Protect Your Restaurant Floor Drain From Food Debris

Protect Your Restaurant Floor Drain From Food Debris

Maintaining a commercial kitchen requires a lot attention. You need to keep the grill running, the food safety standards high, the food cooking, and the restaurant floor drain working.

If you've ever had to deal with a clogged commercial floor drain in the middle of a busy dinner rush, you know why we rank it so high on the list of potential kitchen disasters.

Here are a few essential tips for cleaning and maintaining your commercial floor drain so that you don't ever have to face disaster again.

What's the Big Deal?

When your restaurant floor drain backs up you pray it's just water coming back up that's easily taken care of with the mop bucket. Because if it's anything else, the consequences are much more severe.

A flooded floor in the kitchen or dishroom means slowing service to get someone who's inevitably in the way to clean it up. People slip, feet get wet, and everyone gets a little more irritable for the remainder of their shift.

Most restaurant floors drain issues are manageable. Clean out the floor drain blockage and you're usually fine. It's when things start coming back up through the drain that it's an issue. Grease trap backups are one of the worst things you can imagine. Even just the fumes can ruin the night.

The "things" that can come back from floor drains are nasty, unsanitary, and can they can smell so bad that they'll ruin your entire night and possibly your reputation as they can empty the restaurant from the smell.

That's the worst case scenario you're trying to avoid. And you can, with these essential tips for keeping your restaurant floor drain clean.

Get the Grease Trap Cleaned Early and Often

The grease trap might be the most crucial aspect of any drain system, and possibly any restaurant kitchen. The amount of grease that can seep into your floor drain would astound anyone who's never had the pleasure of cleaning a grease trap.

It's an inevitable part of kitchen life. Cooking creates grease and it needs somewhere to go. When you clean the floors, the grease goes into the trap and stays there, so it doesn't clog up the drains.

You know the smell. That stomach-turning smell that tells you the grease trap needs to get changed. And that's the first step in maintaining your floors drain. Monitor that grease trap. Get it professionally emptied early and often.

Sweep up Chunks of Food

Next up is something that comes down to sheer laziness, which at the end of a long night, understandably happens. Food and other scraps fall on the ground during service and doesn't get swept until later.

The problem being, sometimes those scraps find their way from under counters and fryers and into the drain. Larger pieces will clog drains quicker while smaller pieces still clog drains over time.

Things on the floor find their way down the floor drain. That'll happen even with diligent sweeping. But the more you can keep out of the drain the longer you'll avoid disaster.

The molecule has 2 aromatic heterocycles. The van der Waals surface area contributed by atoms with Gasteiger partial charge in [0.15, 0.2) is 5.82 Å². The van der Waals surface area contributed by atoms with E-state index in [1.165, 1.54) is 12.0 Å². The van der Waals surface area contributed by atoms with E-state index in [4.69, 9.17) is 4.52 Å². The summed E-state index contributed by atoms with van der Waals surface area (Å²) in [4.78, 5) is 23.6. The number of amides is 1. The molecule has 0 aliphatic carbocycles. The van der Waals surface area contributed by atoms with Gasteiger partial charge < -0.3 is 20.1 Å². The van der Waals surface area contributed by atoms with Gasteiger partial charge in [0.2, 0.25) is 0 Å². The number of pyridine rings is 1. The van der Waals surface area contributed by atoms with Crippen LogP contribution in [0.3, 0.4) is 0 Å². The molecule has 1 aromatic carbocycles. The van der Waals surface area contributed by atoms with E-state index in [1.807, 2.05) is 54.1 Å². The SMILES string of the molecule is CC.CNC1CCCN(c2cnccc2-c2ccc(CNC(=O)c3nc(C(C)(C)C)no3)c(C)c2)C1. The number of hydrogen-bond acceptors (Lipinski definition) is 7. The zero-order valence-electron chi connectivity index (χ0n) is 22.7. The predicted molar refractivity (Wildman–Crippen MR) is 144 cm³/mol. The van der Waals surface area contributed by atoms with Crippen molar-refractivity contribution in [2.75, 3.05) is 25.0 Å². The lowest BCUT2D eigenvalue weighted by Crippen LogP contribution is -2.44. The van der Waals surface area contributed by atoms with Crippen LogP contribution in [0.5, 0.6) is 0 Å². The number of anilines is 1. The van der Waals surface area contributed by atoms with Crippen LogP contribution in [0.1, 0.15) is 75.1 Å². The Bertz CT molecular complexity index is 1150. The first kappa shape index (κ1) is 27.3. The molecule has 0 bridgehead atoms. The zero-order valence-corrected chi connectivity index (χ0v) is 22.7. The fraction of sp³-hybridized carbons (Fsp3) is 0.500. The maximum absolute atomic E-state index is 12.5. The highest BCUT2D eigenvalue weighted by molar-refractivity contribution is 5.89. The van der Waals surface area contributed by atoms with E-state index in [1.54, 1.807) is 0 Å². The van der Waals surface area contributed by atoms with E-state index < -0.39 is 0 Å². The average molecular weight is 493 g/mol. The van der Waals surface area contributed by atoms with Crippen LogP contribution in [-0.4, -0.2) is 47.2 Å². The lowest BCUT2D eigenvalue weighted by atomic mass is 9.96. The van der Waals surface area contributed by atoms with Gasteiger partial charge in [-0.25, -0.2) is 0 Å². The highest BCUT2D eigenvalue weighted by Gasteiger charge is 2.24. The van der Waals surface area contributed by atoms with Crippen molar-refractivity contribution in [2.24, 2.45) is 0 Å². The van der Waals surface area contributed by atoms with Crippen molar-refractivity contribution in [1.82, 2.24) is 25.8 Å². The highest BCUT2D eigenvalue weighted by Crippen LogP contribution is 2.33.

If something does fall down the drain, remove the grate and see if you can remove is right then.

Drains Are for Cleaning Not Dumping

Floor drains are for minor spills and squeegeeing water after you've cleaned and de-greased the floor. They handle those things well, but not so much anything beyond them.

Employees should not think of the floor drain as an easy to way to dump water. They're not for emptying the entire mop bucket, and certainly not for indiscriminate dumping.

If you're dealing with a clog, sometimes a small amount of hot water can helps loosen things up. However, keep it to a small amount. Nothing more than a plastic cup or maybe two for severe clogs.

The reason being that larger clogs can stop water from draining all together and pouring more down the drain just increases the chances of an overflow.

Keep a Drain Snake Handy

When the floor drain's clogged, and you can't call a professional, it's important to have a drain snake handy. These wire-like devices wrap on a spool with a handle to spin them down your drain.

They break up some pretty tough clogs and actually make pretty good maintenance tools. Feel free to snake the drain every week to prevent clogs before they can form.

Though do know that if you're having problems with the same clog over and over a drain snake is probably only a temporary fix. You'll need to call in the professionals to remove the debris in the pipes and deep clean the drain before it ever fully goes away.

Use Common Sense

Restaurant floor drains work best when you keep them clean and in working order. If something looks like it probably shouldn't go down the drain, then don't put it down the drain.

If your floor drain smells bad, starts making weird noises, or otherwise does anything out of the ordinary, pay attention and call a professional before it starts to make a mess at the worst possible time.

Beyond routine floor drain maintenance, nothing helps quite as much as paying attention to your restaurant floor drains.

Choose a Commercial Kitchen Floor Drain Solution

Choosing a commercial kitchen floor drain solution means finding a piece of kitchen equipment that can prevent the majority of these problems from happening in the first place. A solution that can help you avoid disaster before it starts.

Here at The Drain Strainer, our innovative product keeps your kitchen floor drainers free from clogs, backups, and overflows by preventing food solids from 3 compartment sinks from clogging your restaurant floor drains.

Contact us to find out more about how The Drain Strainer can protect your commercial kitchen floor drains from getting clogged with food debris from your stainless steel sinks.

Scroll to Top